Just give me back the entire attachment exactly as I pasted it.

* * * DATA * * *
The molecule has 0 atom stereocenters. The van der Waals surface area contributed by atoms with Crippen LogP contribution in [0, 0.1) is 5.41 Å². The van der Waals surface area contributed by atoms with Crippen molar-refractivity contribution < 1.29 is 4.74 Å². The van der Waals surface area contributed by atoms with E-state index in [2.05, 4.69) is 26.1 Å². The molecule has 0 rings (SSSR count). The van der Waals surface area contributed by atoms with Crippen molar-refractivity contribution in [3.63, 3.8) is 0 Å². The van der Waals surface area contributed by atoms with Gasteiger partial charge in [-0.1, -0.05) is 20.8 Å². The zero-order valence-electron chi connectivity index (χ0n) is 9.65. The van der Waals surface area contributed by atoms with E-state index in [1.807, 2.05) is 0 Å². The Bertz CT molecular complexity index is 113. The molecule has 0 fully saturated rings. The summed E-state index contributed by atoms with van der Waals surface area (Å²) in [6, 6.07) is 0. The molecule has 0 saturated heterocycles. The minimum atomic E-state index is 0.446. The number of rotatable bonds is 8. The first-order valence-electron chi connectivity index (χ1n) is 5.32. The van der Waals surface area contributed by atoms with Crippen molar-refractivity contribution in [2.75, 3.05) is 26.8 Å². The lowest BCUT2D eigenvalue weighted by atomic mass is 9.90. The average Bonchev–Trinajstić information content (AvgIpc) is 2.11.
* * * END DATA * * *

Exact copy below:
The molecule has 0 atom stereocenters. The van der Waals surface area contributed by atoms with Crippen LogP contribution in [0, 0.1) is 5.41 Å². The van der Waals surface area contributed by atoms with Crippen molar-refractivity contribution < 1.29 is 4.74 Å². The van der Waals surface area contributed by atoms with E-state index in [2.05, 4.69) is 26.1 Å². The molecule has 0 rings (SSSR count). The van der Waals surface area contributed by atoms with Crippen molar-refractivity contribution in [3.63, 3.8) is 0 Å². The van der Waals surface area contributed by atoms with Gasteiger partial charge in [-0.1, -0.05) is 20.8 Å². The zero-order valence-electron chi connectivity index (χ0n) is 9.65. The van der Waals surface area contributed by atoms with E-state index in [1.807, 2.05) is 0 Å². The Bertz CT molecular complexity index is 113. The molecule has 0 fully saturated rings. The summed E-state index contributed by atoms with van der Waals surface area (Å²) in [6, 6.07) is 0. The molecule has 0 saturated heterocycles. The minimum atomic E-state index is 0.446. The number of rotatable bonds is 8. The first-order valence-electron chi connectivity index (χ1n) is 5.32. The van der Waals surface area contributed by atoms with Crippen molar-refractivity contribution in [2.75, 3.05) is 26.8 Å². The lowest BCUT2D eigenvalue weighted by atomic mass is 9.90. The average Bonchev–Trinajstić information content (AvgIpc) is 2.11.